Informal Care and Labor Supply
AbstractBased on Norwegian register data we show that having a lone parent in the terminal phase of life significantly affects the offspring's labor market activity. The employment propensity declines by around 1 percentage point among sons and 2 percentage points among daughters during the years just prior to the parent's death, ceteris paribus. Long-term sickness absence increases sharply. The probability of being a long-term social security claimant (defined as being a claimant for at least three months during a year) rises with as much as 4 percentage points for sons and 2 percentage points for daughters. After the parent's demise, earnings tend to rise for those still in employment while the employment propensity continues to decline. The higher rate of social security dependency persists for several years.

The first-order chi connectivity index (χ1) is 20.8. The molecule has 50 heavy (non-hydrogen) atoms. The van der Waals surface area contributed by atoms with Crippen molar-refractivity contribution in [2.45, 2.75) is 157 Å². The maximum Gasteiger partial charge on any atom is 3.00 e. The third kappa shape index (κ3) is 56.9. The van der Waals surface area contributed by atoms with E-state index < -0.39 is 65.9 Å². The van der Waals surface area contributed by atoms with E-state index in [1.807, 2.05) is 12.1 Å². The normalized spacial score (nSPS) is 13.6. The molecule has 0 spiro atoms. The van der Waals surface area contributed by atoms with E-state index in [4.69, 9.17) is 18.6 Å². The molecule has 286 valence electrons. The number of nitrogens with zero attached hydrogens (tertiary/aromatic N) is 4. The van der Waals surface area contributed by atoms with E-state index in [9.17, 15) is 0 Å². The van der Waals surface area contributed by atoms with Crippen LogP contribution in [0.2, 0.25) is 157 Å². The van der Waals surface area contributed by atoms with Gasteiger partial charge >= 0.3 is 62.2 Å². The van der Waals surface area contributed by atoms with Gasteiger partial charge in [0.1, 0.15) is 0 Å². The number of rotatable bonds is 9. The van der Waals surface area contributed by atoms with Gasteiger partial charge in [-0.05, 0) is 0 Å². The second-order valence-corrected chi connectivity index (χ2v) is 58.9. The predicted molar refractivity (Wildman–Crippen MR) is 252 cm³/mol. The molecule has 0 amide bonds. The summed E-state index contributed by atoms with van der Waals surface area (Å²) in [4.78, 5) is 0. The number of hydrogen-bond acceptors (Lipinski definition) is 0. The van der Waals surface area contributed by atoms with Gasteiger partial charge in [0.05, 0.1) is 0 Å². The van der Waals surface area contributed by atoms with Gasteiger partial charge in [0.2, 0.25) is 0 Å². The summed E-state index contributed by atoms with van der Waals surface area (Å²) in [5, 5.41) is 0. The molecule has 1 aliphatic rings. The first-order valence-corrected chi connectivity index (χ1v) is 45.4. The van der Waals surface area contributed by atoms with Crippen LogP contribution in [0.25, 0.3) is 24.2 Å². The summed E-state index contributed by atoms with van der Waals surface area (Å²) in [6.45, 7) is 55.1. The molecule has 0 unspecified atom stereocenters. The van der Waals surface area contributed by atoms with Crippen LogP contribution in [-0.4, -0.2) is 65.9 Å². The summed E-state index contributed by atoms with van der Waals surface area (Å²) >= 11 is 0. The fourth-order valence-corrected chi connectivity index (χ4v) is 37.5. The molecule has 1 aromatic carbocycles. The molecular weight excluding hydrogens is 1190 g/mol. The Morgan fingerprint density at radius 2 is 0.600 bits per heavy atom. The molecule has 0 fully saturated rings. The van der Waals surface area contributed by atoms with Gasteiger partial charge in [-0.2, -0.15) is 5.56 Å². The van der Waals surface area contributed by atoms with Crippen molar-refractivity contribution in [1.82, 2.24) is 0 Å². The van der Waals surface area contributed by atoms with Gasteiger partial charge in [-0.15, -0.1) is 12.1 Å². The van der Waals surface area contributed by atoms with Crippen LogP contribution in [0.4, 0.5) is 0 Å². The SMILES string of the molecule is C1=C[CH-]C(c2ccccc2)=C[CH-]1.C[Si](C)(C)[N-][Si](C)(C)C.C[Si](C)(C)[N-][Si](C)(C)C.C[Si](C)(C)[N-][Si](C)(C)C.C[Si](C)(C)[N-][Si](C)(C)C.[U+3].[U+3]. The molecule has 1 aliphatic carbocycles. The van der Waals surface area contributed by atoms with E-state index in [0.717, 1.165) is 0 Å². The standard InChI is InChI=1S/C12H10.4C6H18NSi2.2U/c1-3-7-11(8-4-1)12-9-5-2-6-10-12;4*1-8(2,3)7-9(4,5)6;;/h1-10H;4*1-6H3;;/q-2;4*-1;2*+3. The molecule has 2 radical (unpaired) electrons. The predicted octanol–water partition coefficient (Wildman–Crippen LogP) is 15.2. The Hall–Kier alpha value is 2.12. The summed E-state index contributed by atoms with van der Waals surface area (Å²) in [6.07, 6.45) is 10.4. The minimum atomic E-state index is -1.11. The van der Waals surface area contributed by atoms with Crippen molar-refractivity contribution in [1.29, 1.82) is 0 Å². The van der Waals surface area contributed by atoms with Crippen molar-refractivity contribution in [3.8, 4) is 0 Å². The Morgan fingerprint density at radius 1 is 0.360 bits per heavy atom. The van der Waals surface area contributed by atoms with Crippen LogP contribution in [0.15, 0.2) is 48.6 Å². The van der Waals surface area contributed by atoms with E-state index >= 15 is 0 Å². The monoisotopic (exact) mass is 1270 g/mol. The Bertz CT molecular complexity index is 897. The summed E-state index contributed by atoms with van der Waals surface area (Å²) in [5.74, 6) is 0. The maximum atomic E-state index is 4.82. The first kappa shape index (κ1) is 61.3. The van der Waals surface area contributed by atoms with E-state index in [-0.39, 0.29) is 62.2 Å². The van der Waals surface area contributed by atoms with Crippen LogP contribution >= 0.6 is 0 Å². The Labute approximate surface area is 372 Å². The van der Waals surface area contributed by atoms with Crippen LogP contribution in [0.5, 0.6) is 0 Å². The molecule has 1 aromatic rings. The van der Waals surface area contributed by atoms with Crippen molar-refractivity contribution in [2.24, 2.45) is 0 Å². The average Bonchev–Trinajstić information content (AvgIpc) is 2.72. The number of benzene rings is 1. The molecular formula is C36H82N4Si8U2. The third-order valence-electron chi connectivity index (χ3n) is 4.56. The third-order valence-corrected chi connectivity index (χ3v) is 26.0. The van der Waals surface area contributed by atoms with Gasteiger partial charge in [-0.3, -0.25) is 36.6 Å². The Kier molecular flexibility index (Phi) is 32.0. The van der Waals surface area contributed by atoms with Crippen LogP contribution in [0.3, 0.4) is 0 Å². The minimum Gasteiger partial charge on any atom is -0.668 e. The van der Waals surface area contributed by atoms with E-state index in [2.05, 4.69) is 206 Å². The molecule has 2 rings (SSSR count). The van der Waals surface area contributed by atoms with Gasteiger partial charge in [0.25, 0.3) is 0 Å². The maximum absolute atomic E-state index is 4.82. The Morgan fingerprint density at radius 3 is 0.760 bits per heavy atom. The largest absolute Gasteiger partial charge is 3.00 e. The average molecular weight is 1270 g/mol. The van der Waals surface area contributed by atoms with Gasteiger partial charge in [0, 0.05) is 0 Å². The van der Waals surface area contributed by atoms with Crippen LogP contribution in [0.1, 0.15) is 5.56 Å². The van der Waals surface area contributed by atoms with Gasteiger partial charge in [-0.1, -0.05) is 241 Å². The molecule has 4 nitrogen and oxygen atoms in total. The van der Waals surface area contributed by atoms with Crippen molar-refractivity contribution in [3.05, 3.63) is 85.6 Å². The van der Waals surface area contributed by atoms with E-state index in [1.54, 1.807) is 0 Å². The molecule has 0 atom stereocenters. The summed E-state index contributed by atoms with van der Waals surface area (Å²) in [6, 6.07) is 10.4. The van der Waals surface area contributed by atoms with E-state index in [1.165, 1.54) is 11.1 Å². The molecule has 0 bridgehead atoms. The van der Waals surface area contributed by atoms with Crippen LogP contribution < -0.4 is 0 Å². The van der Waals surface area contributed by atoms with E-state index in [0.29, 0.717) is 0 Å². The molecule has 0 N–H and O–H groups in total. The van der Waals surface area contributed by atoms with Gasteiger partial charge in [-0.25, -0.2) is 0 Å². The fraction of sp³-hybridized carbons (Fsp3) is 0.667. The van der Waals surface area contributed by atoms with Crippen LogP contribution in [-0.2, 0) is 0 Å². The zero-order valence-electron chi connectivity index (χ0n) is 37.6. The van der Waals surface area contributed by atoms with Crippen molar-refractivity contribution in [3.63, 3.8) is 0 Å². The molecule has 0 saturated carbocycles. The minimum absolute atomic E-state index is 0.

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Bibliographic InfoPaper provided by Institute for the Study of Labor (IZA) in its series IZA Discussion Papers with number 3717.
Length: 39 pages
Date of creation: Sep 2008
Date of revision:
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Other versions of this item:
- J14 - Labor and Demographic Economics - - Demographic Economics - - - Economics of the Elderly; Economics of the Handicapped; Non-Labor Market Discrimination
- J22 - Labor and Demographic Economics - - Demand and Supply of Labor - - - Time Allocation and Labor Supply
This paper has been announced in the following NEP Reports:
- NEP-AGE-2008-10-13 (Economics of Ageing)
- NEP-ALL-2008-10-13 (All new papers)
- NEP-HEA-2008-10-13 (Health Economics)
- NEP-LAB-2008-10-13 (Labour Economics)
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